Common Situations that Warrant a Prenuptial Agreement
No one wants to think about the possibility of divorce just before they enter into a marriage, but the fact remains that prenuptial agreements offer a concrete way to protect your assets and outline expectations. The following are several common factors that may warrant a prenuptial agreement:
- Major differences in assets: Sometimes, one member of a couple owns a considerable amount of property and enters into a marriage with a great deal of wealth, while the other member does not. In this situation, it may be wise to secure a prenuptial agreement that outlines how assets will be split if the couple decides to part ways in the future.
- Major differences in debts: If one member of the couple has significant debt while the other does not, a prenuptial agreement could protect the person without debt from being responsible for repayment should the couple get divorced.
- Dissimilar earning potential: Should there be a substantial difference in earning potential between you and your future spouse, a prenuptial agreement may help safeguard the assets and income of the higher-earning individual now and in the future.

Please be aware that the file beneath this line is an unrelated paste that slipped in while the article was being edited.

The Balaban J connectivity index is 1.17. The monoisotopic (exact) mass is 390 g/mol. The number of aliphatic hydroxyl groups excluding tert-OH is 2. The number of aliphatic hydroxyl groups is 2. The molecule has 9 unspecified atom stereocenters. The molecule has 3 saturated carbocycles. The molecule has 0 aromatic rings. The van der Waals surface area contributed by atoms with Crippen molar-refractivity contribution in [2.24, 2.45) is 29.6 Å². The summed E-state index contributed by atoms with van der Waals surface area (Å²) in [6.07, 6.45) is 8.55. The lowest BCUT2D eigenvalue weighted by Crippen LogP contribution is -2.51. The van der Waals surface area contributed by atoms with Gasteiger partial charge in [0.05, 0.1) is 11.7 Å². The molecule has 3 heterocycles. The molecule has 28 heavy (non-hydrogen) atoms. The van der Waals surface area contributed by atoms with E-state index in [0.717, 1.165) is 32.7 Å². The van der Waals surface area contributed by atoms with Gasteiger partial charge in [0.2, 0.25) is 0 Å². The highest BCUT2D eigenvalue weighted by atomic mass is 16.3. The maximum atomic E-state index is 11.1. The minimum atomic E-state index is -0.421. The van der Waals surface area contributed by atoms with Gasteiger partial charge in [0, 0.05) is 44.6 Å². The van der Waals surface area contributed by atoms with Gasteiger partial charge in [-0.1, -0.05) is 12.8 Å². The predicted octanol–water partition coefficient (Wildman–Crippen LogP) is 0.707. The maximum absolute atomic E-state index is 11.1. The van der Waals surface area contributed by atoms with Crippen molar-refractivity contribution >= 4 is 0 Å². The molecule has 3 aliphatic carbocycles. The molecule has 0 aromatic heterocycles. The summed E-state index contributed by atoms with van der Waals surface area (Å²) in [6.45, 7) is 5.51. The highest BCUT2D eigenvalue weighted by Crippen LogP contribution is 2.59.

- Businesses are owned: When one or both members of a couple own a business, it is extremely wise to enter into a prenuptial agreement that protects the business and its assets, as well as removes the other spouse from any liabilities of the company.
- Children from previous marriages: Prenuptial agreements may be used as a way to decide whose finances are used to provide for children from previous marriages.
If you and your partner would like more information on how to protect your assets and best interests when entering into a marriage, consult an experienced Minnesota family law attorney with Appelhof, Pfeifer & Hart, P.A.